Just shot a short film on a Canon 7D and loved some of the results. Was horrified but some. But this was a short film and I was trying to shoot on a low low budget.
It cannot touch 16mm, which is how I shot my first short film back in 2001 (Super16 to 35mm blowup to be exact).
Yesterday I watched a working cut of a film hitting festivals later this year. Shot on a RED MX, it looked quite nice, but felt a little off. Kind of video-ish. I was not aware of what it was shot on when I sat down and asked while it was playing. To me, film looks better, but the RED MX is certainly viable for lower budget productions.
They had a choice... RED MX or Super16 and went with the RED because the financial people felt "Digital is cool." The costs were pretty much the same because of how much work is needed with digital in post. 16mm is cheap when you go straight to a scan and DI. Ten years ago that was impossible.
In the past three months the best looking short film I have seen was shot on 16mm. The others, ranging from 3CCD HDcams to DSLR's couldn't approach film. They all looked like HD VIDEO. Not film.
That being said, none would have looked good at all had they been shot on MiniDV or BetaSP so the HD revolution is certainly a good thing in some ways. I know that it allowed me to shoot a short last week for just a grand.
But, then again... We have to re-shoot some of it because of the inherent artifacts in DSLR cameras and that will cost me another grand. ****!!!!
In February I am shooting two short films... On Super8. Yes, Super 8mm. One is a huge production that will end up with a dramatic piece around 15 minutes in length and it will be shot on Super8 (exteriors, which are all flashback) and possibly some form of HD Cam for the interiors. If we can swing 16mm for the interiors we will.
Don't tell me Super 8mm cannot look awesome. It can
with modern digital scanning of your developed negative and a DP who chooses to actually focus properly. No way it won't look grainy, of course, but for the right project, it is an amazing artistic choice.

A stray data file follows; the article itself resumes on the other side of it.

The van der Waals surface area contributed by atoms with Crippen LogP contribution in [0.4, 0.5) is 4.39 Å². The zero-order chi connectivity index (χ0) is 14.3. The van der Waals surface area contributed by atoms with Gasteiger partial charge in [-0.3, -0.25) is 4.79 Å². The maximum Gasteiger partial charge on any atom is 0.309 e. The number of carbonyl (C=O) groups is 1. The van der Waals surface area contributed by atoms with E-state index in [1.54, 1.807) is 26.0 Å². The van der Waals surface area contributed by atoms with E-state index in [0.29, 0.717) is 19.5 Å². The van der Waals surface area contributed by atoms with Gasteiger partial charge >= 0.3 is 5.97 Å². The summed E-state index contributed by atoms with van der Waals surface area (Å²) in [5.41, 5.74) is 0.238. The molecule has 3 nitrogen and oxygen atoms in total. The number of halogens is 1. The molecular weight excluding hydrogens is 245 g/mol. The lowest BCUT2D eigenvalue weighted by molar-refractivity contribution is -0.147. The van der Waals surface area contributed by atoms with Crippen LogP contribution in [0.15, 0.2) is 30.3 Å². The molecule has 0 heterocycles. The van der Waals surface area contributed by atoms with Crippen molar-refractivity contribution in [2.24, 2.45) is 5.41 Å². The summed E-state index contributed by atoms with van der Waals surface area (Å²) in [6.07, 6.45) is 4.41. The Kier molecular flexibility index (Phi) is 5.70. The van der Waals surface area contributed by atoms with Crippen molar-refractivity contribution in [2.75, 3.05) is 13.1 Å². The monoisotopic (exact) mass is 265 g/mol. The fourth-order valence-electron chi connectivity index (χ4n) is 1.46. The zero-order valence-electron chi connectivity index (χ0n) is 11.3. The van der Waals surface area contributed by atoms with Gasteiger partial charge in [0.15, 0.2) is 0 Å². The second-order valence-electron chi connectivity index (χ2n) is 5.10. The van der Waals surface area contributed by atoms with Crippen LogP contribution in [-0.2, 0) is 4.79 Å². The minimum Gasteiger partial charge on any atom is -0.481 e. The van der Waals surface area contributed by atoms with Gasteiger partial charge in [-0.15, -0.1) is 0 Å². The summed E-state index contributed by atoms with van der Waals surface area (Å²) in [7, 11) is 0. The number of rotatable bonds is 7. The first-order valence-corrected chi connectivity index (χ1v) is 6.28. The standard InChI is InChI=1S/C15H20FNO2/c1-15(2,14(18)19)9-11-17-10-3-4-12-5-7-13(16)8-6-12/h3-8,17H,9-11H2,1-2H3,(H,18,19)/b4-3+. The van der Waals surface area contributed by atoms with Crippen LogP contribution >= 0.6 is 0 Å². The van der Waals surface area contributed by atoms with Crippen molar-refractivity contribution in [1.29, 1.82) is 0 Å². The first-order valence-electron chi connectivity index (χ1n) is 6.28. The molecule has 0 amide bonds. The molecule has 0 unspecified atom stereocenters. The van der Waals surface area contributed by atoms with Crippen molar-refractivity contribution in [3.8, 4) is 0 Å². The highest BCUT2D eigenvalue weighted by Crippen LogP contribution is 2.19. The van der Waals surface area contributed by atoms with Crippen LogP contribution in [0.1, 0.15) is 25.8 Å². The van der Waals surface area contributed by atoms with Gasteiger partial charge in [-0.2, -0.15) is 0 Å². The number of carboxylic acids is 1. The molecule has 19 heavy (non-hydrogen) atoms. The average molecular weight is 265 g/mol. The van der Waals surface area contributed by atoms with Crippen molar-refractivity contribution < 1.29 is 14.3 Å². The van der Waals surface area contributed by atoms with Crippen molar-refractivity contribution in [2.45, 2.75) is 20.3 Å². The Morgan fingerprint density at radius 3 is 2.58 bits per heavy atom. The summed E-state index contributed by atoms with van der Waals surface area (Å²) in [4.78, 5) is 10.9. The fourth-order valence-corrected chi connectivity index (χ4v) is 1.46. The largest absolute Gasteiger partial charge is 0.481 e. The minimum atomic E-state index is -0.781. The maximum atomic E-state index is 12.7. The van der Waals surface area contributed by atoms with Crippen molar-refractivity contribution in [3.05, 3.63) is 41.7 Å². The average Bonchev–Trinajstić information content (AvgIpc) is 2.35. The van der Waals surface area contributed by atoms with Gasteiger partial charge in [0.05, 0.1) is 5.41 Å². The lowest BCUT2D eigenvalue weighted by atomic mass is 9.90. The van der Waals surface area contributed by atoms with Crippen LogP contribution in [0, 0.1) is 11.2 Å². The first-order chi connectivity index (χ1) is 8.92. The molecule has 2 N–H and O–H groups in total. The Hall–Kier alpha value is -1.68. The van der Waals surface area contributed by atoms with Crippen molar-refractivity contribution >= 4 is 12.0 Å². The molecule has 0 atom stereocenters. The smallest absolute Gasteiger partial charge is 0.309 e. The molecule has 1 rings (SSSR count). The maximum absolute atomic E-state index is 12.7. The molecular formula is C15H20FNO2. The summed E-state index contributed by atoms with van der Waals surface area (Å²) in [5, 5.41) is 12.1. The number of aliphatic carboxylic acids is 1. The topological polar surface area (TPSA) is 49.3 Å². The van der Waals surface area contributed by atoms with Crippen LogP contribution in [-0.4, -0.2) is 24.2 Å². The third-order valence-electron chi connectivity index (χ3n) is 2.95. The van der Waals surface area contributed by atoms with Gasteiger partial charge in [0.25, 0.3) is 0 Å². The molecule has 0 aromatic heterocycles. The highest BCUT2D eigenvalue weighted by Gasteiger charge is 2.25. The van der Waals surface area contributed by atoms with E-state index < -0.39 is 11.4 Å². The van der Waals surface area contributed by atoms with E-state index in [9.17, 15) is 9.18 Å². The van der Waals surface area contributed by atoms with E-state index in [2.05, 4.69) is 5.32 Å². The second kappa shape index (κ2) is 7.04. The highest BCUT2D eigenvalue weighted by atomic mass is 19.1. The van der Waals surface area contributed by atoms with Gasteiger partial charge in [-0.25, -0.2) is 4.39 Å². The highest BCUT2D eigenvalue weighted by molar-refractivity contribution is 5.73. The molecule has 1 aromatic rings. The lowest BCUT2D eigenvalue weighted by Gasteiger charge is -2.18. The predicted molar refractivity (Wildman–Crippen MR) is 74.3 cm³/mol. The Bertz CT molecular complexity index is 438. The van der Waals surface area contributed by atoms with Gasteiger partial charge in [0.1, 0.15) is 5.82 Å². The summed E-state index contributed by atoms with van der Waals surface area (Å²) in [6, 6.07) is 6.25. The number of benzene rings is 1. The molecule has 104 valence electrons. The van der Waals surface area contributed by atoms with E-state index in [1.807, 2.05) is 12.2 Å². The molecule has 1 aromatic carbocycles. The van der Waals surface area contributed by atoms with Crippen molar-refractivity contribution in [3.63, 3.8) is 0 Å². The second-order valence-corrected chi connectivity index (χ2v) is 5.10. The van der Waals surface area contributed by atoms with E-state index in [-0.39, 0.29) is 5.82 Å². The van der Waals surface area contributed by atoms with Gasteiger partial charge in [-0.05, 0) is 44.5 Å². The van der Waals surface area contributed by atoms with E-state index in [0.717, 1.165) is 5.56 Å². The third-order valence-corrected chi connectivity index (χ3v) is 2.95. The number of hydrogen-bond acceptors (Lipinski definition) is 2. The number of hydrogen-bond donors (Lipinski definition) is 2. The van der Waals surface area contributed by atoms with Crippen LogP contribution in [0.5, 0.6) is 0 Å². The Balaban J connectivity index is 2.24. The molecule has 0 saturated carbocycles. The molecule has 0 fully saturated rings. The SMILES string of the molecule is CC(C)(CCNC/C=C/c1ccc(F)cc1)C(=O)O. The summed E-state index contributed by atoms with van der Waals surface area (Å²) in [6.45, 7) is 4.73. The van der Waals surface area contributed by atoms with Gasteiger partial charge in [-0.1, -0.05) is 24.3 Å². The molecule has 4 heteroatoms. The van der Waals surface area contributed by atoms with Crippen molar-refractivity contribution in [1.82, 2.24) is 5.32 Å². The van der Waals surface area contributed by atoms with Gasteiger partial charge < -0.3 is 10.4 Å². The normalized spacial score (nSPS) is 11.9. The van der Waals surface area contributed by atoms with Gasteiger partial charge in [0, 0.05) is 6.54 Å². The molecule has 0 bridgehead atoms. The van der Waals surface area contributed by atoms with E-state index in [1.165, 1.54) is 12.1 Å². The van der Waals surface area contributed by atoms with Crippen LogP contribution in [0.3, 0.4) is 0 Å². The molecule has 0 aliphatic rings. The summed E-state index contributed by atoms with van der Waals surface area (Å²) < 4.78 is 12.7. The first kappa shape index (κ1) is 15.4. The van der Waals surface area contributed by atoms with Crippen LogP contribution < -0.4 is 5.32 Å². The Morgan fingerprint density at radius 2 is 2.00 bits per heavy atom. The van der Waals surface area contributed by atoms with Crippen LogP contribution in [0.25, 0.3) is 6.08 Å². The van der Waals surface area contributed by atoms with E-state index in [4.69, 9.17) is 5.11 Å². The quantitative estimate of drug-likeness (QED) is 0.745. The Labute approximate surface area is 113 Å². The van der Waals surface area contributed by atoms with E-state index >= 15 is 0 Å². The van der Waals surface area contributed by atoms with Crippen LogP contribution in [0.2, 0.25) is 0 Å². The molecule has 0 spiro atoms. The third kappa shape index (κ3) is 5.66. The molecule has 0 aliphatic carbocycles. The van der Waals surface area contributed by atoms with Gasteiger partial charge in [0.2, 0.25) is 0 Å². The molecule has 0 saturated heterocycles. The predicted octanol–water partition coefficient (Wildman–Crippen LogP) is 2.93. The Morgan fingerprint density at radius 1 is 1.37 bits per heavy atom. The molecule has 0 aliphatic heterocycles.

Check this out...
Don't tell me that isn't amazing and fun to watch. Super 8mm cameras can be found for under a hundred dollars in excellent shape. 50' foot rolls are $13 to $20 depending on stock and processing is about $15. Scanning is anywhere from $5 to $25 on average, unless you scan 2k at some places in Hollywood that charge laughably high prices (that's you, Pro8mm).
Film IS on its way out and I think Super8 will be dead in about five years, but the small little comeback it is going through at the moment should be fun while it lasts (a number of Hollywood celebrities have been spotted with Super8 camera in hand on vacation or at sporting events).
Hell, I am talking with some people about doing an entire feature on it. We just have to find the right story to make it work. It would be insane to actually do it. Very few actually ever have.
Oh yes... the comeback of TECHNISCOPE is amazing. Some are shooting on it because it is cheaper than going digital. A number of films have been shot 2 perf 35mm in the last year, so much so that the demand is three times the availability o cameras.
I love love love Techniscope, which you all know as being the format used to shoot THX1138 and the Sergio Leone Westerns, among many other features. With modern DI's you don't suffer as much with the blowup and that was obvious when I saw ONCE UPON A TIME IN THE WEST from a restored print in NYC last month. That was mind blowing.
The HD transfer is an abomination. It's been scrubbed and cleaned to the point where it no longer looks anything like the negatives. I am praying that the eventual Blu-Ray release will not look like the 1080i transfer I watched. There is always hope.